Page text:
To begin with an understatement, human-to-electronics interfaces have become exponentially more pervasive in the past decade. Most notably, Apple’s iPhone has upgraded the once-practical cell phone to nothing less than a personal companion/wayfinder.
Meanwhile, social networking sites such as Facebook and MySpace have created virtual communities. And electronic messaging displays are increasingly an integral component in retail and public spaces.
Nevertheless, it is far from clear that all this connectivity is necessarily enhancing real communication among humans – to say nothing of humankind’s intermittent efforts to improve communications with other species.
Take, for example, Dolphin Cay, where creatively deployed electronic displays can be integrated into a physical space to extend and reinforce an emotional encounter with fellow mammals, albeit aquatic ones.
Dolphin Cay is a new, 11-acre, state-of-the-art dolphin rescue and education center located at Atlantis, Paradise Island, Bahamas. The habitat was created for 17 dolphins that previously resided at the Marine Life Oceanarium in Gulfport, Miss., which was destroyed by Hurricane Katrina. The dolphins’ new home is an interactive haven, where resort guests can swim and interact with dolphins in the 7 million-gallon artificial habitat.
When the commission to design a new retail, reception and educational space for Dolphin Cay was awarded to Toronto-based Launch By Design, principal Ann Bada-Crema decided to experience the resort’s dolphin swim for herself. She says it was the healing and spiritual quality of that encounter that inspired her creative effort.
“When you swim with them, these creatures give off an intense, healing energy,” says Bada-Crema. “My goal in designing the retail space was to emulate every step of the dolphin encounter, both in the texture of the physical environment and the extension of visitors’ personal experiences.”
It was the latter objective that inspired the deployment of electronic displays to generate revenue through sales of customized photo-CDs, which commemorate the individual experience of each visitor. At Dolphin Cay, each group of participants in the interactive program is joined by a professional photographer. Later, as group members are changing out of wetsuits, the photographer uploads the photo image files into a central server, which distributes the files to the retail area.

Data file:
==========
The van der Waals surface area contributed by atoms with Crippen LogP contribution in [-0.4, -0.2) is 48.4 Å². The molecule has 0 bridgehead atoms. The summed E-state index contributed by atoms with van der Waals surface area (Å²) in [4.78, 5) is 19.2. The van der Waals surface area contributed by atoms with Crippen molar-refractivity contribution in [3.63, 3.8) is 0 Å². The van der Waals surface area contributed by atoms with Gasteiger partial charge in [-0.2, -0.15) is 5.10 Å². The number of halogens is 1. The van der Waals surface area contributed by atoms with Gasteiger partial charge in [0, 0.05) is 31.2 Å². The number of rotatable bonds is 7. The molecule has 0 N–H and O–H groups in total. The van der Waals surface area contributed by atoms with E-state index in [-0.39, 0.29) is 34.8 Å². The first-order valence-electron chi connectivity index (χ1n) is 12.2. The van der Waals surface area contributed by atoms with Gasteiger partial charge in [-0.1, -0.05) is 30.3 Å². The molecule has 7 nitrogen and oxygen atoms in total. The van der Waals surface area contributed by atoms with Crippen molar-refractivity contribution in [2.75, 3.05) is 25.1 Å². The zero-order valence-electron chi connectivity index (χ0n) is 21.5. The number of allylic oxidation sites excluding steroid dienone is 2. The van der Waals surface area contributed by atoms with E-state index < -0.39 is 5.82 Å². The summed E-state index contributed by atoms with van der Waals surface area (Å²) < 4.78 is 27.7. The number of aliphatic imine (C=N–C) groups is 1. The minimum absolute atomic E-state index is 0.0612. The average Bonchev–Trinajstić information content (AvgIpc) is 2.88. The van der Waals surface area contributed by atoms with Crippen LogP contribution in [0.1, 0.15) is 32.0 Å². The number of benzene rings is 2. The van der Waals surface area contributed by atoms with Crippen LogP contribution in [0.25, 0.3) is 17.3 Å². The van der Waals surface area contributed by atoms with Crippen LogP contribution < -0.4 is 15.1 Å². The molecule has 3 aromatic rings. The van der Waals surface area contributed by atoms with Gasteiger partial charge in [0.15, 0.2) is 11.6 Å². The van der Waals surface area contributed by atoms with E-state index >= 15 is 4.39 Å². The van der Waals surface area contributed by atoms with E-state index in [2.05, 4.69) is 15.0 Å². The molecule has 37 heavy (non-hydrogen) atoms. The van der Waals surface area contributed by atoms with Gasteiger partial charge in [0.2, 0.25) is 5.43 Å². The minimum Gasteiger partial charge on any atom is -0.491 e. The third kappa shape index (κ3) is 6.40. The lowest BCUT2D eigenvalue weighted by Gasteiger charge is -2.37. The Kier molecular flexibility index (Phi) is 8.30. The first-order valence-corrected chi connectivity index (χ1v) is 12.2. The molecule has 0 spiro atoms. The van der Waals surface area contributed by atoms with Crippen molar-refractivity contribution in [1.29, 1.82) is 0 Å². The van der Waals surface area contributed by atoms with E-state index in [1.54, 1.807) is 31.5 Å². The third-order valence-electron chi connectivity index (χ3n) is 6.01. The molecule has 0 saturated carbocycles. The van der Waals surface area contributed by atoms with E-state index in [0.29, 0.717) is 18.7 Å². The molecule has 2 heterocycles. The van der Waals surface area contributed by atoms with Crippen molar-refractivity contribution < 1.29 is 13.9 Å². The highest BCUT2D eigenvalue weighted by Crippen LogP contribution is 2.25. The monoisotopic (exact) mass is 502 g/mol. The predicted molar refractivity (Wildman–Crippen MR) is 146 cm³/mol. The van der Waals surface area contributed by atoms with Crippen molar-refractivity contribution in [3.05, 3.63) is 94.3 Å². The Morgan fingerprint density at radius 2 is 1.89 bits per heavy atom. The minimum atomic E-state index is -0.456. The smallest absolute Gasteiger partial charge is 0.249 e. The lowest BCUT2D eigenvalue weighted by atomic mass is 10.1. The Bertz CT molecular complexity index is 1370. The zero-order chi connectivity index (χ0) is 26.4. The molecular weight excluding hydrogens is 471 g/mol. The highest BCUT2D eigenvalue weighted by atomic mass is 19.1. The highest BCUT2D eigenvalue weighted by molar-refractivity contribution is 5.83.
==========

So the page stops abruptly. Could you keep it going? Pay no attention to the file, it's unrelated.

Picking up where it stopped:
When the swimmers emerge from their dolphin adventure, they enter a space Bada-Crema envisioned as a simulation of their experience. Two types of flat-screen interfaces form a key component of the welcome. First, a pair of wall-mounted 40-inch plasma screens at the left of the entrance present “teaser” footage of previous groups’ visits.
This broadcast is intended as a bridge back to the past hour’s adventure, and to provide viewers with visual reminders of the memorable moment they have just experienced. Arrayed below the plasmas is a 40-foot raised counter housing a series of 12 interactive LCD screens. At these stations, visitors are able to retrieve, view and sort through a hundred or more photos of their swims. The customized CDs are available for sale in the retail area, the hotel and online.
Bada-Crema specified a textured aqua blue solid surface for the counter top, incorporating several Caribbean water colors into glass panels along the front face. These shimmering shades and textures were echoed throughout the roughly circular shopping space, which repeats graceful curves that mirror the shapes of the dolphin sculptures suspended overhead.
The combination of track lighting, strategically suspended blue bulkheads above and a reflected glass mosaic floor pattern below contributes to a sensation of swimming underwater. (The project’s lighting won an Innovation Award in the 2007 VM+SD/ISP International Store Design Competition.) The interactive photo viewing counters have proven to be an effective means of generating profitable sales of the commemorative CDs. But because the proceeds from retail sales help support the dolphin program, these electronic contrivances can also be viewed as a practical tool for establishing better mammal-to-mammal relations on this blue planet
Client, General Contractor and Signage/Graphics: Kerzner Intl., Atlantis, Paradise Island, the Bahamas
Audio/Visual: Technomedia Solutions LLC, Orlando
Design and Lighting: Launch by Design, a div. of Bada-Crema Design Consultants Ltd., Toronto – Ann Bada-Crema, president
Flooring: Stone Tile, Toronto
Millwork: All Wood Fine Interiors Ltd., Toronto
Suspended Dolphins: Zoran Worldwide, Marietta, Ga.
Photography: Interior Images, a div. of Richard Johnson Photography, Toronto